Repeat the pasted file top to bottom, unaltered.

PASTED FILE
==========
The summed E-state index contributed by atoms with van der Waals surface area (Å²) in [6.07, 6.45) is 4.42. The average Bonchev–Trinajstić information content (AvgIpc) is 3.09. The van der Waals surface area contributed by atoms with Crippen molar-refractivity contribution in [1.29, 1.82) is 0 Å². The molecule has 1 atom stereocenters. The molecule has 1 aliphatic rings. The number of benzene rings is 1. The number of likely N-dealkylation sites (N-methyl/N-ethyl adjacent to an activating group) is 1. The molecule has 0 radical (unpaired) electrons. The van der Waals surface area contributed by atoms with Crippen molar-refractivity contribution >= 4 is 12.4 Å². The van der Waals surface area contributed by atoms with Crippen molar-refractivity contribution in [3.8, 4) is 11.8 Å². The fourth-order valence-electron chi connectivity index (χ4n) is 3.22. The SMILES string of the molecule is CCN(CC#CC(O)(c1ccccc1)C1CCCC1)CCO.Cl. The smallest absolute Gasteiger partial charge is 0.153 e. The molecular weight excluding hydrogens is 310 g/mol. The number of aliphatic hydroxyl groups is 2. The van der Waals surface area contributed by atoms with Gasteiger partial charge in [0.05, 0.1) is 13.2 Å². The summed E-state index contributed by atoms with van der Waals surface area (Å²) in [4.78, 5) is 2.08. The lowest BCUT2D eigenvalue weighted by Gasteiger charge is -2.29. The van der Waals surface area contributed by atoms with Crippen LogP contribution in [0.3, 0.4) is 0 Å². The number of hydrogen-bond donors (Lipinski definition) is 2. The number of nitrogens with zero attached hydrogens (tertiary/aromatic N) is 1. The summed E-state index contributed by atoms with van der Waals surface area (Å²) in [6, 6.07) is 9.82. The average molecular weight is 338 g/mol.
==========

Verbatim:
The summed E-state index contributed by atoms with van der Waals surface area (Å²) in [6.07, 6.45) is 4.42. The average Bonchev–Trinajstić information content (AvgIpc) is 3.09. The van der Waals surface area contributed by atoms with Crippen molar-refractivity contribution in [1.29, 1.82) is 0 Å². The molecule has 1 atom stereocenters. The molecule has 1 aliphatic rings. The number of benzene rings is 1. The number of likely N-dealkylation sites (N-methyl/N-ethyl adjacent to an activating group) is 1. The molecule has 0 radical (unpaired) electrons. The van der Waals surface area contributed by atoms with Crippen molar-refractivity contribution >= 4 is 12.4 Å². The van der Waals surface area contributed by atoms with Crippen molar-refractivity contribution in [3.8, 4) is 11.8 Å². The fourth-order valence-electron chi connectivity index (χ4n) is 3.22. The SMILES string of the molecule is CCN(CC#CC(O)(c1ccccc1)C1CCCC1)CCO.Cl. The smallest absolute Gasteiger partial charge is 0.153 e. The molecular weight excluding hydrogens is 310 g/mol. The number of aliphatic hydroxyl groups is 2. The van der Waals surface area contributed by atoms with Gasteiger partial charge in [0.05, 0.1) is 13.2 Å². The summed E-state index contributed by atoms with van der Waals surface area (Å²) in [4.78, 5) is 2.08. The lowest BCUT2D eigenvalue weighted by Gasteiger charge is -2.29. The van der Waals surface area contributed by atoms with Crippen LogP contribution in [0.3, 0.4) is 0 Å². The number of hydrogen-bond donors (Lipinski definition) is 2. The number of nitrogens with zero attached hydrogens (tertiary/aromatic N) is 1. The summed E-state index contributed by atoms with van der Waals surface area (Å²) in [6, 6.07) is 9.82. The average molecular weight is 338 g/mol.